I’m using all of these (except #1, my bad) in my current project, which is a purely for-fun story. I want it done, but quickly so I can return to the Thing I shoved on the back burner three weeks ago.

Also I want it done fast because I have learned that my enthusiasm for most things last three weeks. Three weeks. Bam. That’s it. Midway through week four, I cannot be bothered with it. Maybe this blog should be called GadflyMind. But anyway, fast writing is vital for me.

Editing, though – boy, I could edit all day. And soon, if I follow my own advice and finish draft 1 of this project, I’ll be able to. And there will still be time for a new book for Nanowrimo!

How do you write when you need to write fast? Let me know! -Sef


Master post on outlining a novel – 21 ways to outline your book

Reading Time: 2 minutes
The Sphinx beside Cleopatra’s Needle is inscrutable, but these links will help unlock the mysteries of book outlining.

In my attempts to outline my novel I did a lot of online reading as well as the books I’ve previously mentioned. Google will find you many sites which offer help with outlining a (fiction) book, but I’ve gathered 20 useful articles. Which one suits you?

  1. This starts small and builds up from a single sentence for your story, to a complete novel. It does assume your initial sentence is good though:

2. This is like the reverse of the snowflake method – start with some questions, imagine scenes that answer them, then write a sentence to describe the overall story:

3. This helps you build a scene list for a novel:

4. This has 8 story structure elements, different to others I’ve seen:

5. Like a Lady Boss? Surely that’s just a Boss, the same way we no longer have Lady Doctors, or Authoresses? But anyway. This is an overall strategy for your book, including outlining:

6. This is part of the Guardian’s series, 30 Days to Write a Novel, or more accurately, 30 days to outline a novel. It goes into enormous detail and for a total pantser like me, is terrifying. 30 days before you can write? What? It’s high quality advice though:

7. This takes a workshop format to build up an outline:

8. Oh my god so much detail in this I can feel the creative life force being drained from me. Sorry. If you love micro-managing your writing, this is for you:

9. This has a great checklist to make sure every scene is adding to your story. No fluff allowed!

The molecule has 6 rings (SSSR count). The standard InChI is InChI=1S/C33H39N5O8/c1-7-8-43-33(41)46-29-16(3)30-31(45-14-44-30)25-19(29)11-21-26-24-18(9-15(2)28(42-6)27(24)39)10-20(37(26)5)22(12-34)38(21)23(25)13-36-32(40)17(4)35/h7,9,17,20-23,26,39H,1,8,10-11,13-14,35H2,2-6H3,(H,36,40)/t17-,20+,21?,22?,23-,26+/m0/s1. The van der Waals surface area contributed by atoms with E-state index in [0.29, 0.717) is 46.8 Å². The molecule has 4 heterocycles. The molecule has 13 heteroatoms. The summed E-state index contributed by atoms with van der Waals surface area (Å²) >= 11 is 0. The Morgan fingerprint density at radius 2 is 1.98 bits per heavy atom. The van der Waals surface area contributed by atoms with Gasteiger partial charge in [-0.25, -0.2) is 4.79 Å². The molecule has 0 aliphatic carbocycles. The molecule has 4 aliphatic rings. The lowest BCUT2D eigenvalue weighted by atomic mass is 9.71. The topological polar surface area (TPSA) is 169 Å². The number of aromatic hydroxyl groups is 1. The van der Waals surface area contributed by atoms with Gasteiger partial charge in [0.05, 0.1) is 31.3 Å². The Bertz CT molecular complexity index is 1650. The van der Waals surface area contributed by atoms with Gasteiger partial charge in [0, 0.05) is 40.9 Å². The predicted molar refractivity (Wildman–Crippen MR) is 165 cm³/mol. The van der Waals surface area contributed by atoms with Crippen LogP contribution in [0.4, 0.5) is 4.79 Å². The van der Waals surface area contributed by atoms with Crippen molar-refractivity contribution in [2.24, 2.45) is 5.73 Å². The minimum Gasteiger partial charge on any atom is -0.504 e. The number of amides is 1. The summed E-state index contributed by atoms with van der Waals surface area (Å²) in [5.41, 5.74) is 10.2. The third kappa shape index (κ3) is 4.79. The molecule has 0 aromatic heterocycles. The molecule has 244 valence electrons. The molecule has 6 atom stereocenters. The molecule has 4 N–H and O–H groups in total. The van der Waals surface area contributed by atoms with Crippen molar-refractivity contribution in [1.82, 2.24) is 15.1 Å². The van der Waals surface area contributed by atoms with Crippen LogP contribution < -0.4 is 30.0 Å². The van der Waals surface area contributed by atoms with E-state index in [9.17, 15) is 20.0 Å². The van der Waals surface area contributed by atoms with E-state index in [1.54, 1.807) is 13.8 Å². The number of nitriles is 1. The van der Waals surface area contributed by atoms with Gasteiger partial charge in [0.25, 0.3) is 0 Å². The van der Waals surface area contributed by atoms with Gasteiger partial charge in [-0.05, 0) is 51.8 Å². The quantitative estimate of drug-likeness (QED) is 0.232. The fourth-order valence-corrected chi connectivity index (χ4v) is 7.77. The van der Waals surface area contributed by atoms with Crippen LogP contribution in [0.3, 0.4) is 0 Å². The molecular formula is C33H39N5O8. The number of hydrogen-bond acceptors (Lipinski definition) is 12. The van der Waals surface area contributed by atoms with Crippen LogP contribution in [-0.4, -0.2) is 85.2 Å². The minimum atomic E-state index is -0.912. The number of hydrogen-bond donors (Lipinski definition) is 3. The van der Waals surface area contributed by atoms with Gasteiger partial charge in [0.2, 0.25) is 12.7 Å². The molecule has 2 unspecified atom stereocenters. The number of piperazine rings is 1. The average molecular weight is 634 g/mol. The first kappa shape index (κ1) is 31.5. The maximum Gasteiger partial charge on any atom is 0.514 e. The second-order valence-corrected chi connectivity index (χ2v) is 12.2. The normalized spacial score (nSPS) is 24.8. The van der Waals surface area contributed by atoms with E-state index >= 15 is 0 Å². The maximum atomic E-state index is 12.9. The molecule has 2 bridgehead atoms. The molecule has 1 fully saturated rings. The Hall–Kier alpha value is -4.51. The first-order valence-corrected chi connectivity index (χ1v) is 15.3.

10. This is very strict – answer 9 questions to develop a chapter list, then the remaining 15 to complete a detailed outline:

11.This is high level novel-writing strategy, but it includes what to consider when crafting your outline:

12. The Plot ‘Skeleton’. Ugh. But it explains it clearly:

13. This is very detailed and you’ll need to up your browser zoom to read it but:

14. Short and sweet, with further links to explore:

15. For pantsers:

Planning for Pansters: Writing a Novel without an Outline

16. This uses the Lion, The Witch and The Wardrobe to illustrate story structure:

17. This is very similar indeed to the snowflake outline:

18. So is this:

19. This is very straightforward and would work for pantsers as well as plotters:

20. This comes with various free templates. The spreadsheet one is pretty good:

And finally this – if you’ve read all of these and tried them and still your story will not be shoehorned into any of these outline shapes:

21. Pants it.






Nanowrimo 30th Daily Writing Prompt

Reading Time: 1 minute

Today, include a little foreshadowing of what will happen after your story has ended. Is this in fact merely a new beginning? Will the tale continue? How will the characters go on with their lives after the whirlwind they have just experienced?

And…. include some congratulations and partying, too.



Nanowrimo 29th Daily Writing Prompt

Reading Time: 1 minute

Today make everything in your writing joyous. Have joyous trees, roads, food, gestures, clothes. Let every word sing, we have reached the end and we are happy. Or make it all tragic, depending on the ending of your novel.


Nanowrimo 28th Daily Writing Prompt

Reading Time: 1 minute

Today write a big declamatory speech. It could be your villain, revealing his dastardly plot to a strangely passive audiennce; it might be your main character declaring his position on life, love and everything she has encountered on her journey. It could be a wrap up speech to tie together all the loose ends you’ve created as you write. Make it big and make it cross several paragraphs.


Nanowrimo 27th Daily Writing Prompt

Reading Time: 1 minute

Today include an ignoble emotion in your story: jealousy, irritation, intolerance, anger. It might be something your character experiences, or it might be displayed by a minor character they encounter. But big it up, as the end is near!


Nanowrimo 26th Daily Writing Prompt

Reading Time: 1 minute

Today write about the obstacles in a journey, perhaps a mundane journey or a climactic, life changing one. Include plenty of detail about what kept your characters from proceeding smoothly.